Protest in Brazil against the FIFA World Cup have moved up a notch a day before the start of the competition when activist group Anonymous Brazil launched online attacks on Brazilian government agencies and World Cup sponsors websites raising questions on how prepared corporates are for cyber attacks.

Even though cybercrime has been around for over a decade, businesses seem to be lagging behind in terms of understanding the threat cybercrime represents. EY latest global fraud survey, Overcoming compliance fatigue: reinforcing the commitment to ethical growth, revealed that nearly half of the 2,700 respondents from across the world consider cybercrime a low risk.

However KPMG cyber security senior manager Edward Parsons said cyber security has become a real priority and a key item on corporate board agendas. "This is partly because one of the key risks they need to consider is the potential for reputational damage caused by cyber security risk, and Anonymous Brazil is a great example of that," he said.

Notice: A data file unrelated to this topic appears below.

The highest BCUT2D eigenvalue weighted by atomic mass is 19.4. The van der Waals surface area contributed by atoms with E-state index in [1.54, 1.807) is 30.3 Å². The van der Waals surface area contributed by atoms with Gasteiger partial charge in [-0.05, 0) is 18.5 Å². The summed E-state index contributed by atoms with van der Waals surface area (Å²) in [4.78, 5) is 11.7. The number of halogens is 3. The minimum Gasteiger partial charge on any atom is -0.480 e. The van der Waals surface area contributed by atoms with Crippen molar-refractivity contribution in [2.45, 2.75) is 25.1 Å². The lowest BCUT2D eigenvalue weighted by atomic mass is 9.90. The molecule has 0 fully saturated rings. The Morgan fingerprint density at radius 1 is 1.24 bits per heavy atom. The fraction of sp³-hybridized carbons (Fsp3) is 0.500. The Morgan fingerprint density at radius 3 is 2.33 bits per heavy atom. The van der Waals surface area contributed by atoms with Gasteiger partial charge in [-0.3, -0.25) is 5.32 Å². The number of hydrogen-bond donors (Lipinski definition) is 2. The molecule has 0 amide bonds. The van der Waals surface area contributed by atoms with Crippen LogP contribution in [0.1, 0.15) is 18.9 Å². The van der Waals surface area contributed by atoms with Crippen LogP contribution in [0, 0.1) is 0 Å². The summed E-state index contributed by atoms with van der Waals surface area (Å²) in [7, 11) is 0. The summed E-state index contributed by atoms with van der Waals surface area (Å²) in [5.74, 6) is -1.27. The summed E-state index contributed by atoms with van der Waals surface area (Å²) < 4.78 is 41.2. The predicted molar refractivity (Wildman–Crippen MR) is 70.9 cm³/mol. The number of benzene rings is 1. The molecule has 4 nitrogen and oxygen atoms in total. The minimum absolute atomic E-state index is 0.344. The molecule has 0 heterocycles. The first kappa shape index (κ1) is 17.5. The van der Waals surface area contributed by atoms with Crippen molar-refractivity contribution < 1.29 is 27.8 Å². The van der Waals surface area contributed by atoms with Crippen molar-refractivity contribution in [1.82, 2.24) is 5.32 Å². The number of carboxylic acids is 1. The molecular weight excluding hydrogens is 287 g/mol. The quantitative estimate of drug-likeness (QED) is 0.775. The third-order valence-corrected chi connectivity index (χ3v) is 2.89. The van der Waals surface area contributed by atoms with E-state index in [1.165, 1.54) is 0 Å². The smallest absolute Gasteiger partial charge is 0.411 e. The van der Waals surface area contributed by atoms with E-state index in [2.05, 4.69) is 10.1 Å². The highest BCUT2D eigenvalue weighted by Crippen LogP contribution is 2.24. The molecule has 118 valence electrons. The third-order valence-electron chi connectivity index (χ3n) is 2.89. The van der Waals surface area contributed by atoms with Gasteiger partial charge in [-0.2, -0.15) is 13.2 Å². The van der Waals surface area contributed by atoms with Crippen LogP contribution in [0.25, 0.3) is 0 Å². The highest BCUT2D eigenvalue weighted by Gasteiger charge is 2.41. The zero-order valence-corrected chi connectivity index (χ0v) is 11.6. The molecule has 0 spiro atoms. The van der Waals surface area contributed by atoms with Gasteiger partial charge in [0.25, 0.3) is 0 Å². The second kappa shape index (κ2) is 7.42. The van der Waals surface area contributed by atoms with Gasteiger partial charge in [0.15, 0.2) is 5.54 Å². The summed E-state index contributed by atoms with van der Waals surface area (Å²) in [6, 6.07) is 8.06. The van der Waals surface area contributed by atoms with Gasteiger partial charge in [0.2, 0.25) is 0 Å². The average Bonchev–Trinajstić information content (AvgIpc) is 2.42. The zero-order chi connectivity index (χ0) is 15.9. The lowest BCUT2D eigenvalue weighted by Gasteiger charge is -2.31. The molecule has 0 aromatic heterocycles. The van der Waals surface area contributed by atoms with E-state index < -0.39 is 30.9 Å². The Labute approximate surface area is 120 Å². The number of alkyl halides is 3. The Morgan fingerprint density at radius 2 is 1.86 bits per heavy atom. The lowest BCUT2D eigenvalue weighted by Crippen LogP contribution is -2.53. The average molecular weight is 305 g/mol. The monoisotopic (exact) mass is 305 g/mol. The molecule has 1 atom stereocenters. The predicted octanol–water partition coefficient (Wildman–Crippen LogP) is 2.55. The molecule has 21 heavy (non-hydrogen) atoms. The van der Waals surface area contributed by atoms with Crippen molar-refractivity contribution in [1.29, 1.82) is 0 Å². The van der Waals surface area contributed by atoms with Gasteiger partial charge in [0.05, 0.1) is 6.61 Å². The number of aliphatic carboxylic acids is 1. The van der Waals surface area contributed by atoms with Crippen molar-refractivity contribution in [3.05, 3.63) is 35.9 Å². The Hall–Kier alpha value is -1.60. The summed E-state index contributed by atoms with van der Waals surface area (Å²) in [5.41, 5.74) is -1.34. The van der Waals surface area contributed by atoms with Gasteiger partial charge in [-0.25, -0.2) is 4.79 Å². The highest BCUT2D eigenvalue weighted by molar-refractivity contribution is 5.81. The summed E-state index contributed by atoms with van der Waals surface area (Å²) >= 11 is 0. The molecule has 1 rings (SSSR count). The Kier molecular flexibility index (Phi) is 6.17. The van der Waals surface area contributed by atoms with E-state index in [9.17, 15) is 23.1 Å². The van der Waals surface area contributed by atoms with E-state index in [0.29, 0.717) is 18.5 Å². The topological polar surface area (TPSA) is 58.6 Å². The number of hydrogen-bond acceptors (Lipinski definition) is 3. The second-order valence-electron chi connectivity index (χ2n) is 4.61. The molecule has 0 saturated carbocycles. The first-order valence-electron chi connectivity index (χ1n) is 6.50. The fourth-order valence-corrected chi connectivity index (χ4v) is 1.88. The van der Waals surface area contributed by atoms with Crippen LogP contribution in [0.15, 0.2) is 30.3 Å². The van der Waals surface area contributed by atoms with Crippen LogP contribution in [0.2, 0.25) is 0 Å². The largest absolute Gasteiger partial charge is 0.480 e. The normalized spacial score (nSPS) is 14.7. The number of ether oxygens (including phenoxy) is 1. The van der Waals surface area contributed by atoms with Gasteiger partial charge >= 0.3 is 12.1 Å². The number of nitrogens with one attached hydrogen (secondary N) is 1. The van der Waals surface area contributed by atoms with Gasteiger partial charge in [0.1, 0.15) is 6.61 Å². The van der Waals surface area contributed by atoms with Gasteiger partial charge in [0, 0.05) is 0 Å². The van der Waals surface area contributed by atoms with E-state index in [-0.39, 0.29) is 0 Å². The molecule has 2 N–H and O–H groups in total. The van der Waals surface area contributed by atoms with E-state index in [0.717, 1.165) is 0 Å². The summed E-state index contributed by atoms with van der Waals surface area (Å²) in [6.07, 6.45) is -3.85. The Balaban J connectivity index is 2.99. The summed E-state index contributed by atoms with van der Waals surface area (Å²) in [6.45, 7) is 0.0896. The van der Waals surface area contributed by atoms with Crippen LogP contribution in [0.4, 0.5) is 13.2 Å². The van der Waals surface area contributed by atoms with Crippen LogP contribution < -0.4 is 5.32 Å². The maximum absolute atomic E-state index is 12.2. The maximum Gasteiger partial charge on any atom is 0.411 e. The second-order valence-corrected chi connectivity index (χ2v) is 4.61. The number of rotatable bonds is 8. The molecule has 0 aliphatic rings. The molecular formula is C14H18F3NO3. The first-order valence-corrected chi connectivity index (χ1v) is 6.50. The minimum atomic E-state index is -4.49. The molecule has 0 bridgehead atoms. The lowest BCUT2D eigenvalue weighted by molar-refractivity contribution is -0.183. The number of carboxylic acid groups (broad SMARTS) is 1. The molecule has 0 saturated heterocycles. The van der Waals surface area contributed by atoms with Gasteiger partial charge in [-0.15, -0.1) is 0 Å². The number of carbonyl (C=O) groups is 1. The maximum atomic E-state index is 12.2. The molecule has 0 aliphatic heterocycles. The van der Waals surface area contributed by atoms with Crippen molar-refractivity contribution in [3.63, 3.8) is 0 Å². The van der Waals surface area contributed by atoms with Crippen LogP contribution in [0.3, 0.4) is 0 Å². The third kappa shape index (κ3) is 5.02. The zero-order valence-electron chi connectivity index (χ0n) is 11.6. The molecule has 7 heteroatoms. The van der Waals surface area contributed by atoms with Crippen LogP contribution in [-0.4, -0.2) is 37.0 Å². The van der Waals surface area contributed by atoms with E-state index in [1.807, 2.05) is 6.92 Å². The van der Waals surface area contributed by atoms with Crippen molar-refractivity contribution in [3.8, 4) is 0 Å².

Nevertheless a joint research by KPMG and the UK government revealed that while cyber security was a significant concern at board level there was a lack of understanding of cyber risks which is preventing companies to think critically and constructively about the cyber risks they face, Parsons continued.

"As the number and complexity of attacks continue to increase it is essential that we can provide our clients with supports and advice around cyber security" Parsons said. "Our cyber security team has grown rapidly, we now employ 220 specialists, and we are expecting to grow again in the coming years."

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